No decision on auction of airwaves in 800 Mhz band: Sibal
A ministerial panel on telecom, on Friday, decided to lower the base price of spectrum in the 1800 Mhz band by 30 per cent in four circles for a fresh auction this fiscal. This is a suggestion that could fetch the exchequer Rs. 6,200 crore. These four circles — Delhi, Mumbai, Karnataka and Rajasthan — were some of the most expensive circles in last month’s 2G spectrum auction and had attracted no bidders.
“The Empowered Group of Ministers (EGoM) has decided to reduce the reserve price by 30 per cent in the four circles in the 1800 MHz band, where spectrum remained unsold,” a top source said.
The reserve price for last month’s sale per block in Delhi was Rs.693.06 crore, while the same for Mumbai, Karnataka and Rajasthan was fixed at Rs.678.45 crore, Rs.330.12 crore and Rs.67.08 crore, respectively.
The EGoM also decided to auction spectrum in 900 MHz band in Delhi, Mumbai and Kolkata.
“The EGoM met on Friday and we have decided to auction the 900 MHz band in Mumbai, Kolkata and Delhi,” Telecom Minister Kapil Sibal told reporters here.
Cabinet to approve
He added that a decision on the pricing had been taken and “we will now be moving the Cabinet for the approval on the pricing and we have also decided that we will complete the auction process within this financial year.”
Mr. Sibal said no decision had been taken on the auction of airwaves in 800 Mhz band.
The much-hyped 2G spectrum auction was virtually a flop as the government managed to garner bids worth just Rs.9,407 crore as against a minimum target of Rs.28,000 crore.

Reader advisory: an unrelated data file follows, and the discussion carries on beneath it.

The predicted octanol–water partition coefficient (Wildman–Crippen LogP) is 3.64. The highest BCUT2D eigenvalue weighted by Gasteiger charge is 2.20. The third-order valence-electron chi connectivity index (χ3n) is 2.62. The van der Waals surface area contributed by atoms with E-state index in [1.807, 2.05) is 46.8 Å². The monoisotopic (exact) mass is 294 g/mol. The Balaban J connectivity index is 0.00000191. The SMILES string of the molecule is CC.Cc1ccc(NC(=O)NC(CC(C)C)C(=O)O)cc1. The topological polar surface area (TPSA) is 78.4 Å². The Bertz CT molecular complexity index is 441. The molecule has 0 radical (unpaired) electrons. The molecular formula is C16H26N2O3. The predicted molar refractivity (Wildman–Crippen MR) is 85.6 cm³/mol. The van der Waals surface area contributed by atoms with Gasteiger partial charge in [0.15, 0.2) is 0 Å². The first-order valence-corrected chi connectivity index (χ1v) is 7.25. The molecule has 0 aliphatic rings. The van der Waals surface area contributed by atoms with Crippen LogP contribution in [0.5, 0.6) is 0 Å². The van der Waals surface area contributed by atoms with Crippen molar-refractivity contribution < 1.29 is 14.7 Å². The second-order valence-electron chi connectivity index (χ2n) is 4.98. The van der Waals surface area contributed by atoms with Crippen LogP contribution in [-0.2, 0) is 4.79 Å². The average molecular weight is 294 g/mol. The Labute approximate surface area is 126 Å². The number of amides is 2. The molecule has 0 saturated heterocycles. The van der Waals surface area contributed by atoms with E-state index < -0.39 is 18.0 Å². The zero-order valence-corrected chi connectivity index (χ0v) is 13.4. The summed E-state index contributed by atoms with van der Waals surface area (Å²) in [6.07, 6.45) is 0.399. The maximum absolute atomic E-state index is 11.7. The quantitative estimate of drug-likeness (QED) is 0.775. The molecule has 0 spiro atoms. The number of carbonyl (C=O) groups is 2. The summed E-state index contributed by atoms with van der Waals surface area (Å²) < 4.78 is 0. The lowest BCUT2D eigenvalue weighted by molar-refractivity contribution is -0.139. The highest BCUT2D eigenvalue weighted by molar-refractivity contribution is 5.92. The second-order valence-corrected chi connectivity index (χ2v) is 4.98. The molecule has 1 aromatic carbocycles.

Compared to the 3G auction, which lasted 35 days and fetched Rs.67,719 crore, the latest round of 2G spectrum auction held in November lasted just two days. Sources said reserve price for 900 Mhz band would be twice that of the auction-discovered price in Kolkata and reserve price in case of Delhi and Mumbai.
On whether circles where some spectrum was sold would also be put for auction, sources said: “There is no question of putting that to auction. The discovered price is already there. If anybody wants spectrum it will be allotted to them at the discovered price.”
Industry experts welcomed the reduction but said selling spectrum in metros could still be a challenge.
“The decision is in the right direction but not far enough. Metros will still be a challenge for making business case. There will be a fallout as those who have purchased spectrum at the old prices may raise objections at the price cut,” Cellular Operators Association of India (COAI) Director General Rajan S Mathews told PTI.
PwC India Executive Director Sivarama Krishnan said the metro cities collectively contribute around 40 per cent of the spectrum auction fees.
But these markets are saturated and a 30 per cent cut still doesn’t make for a meaningful business case for investment, he added. — PTI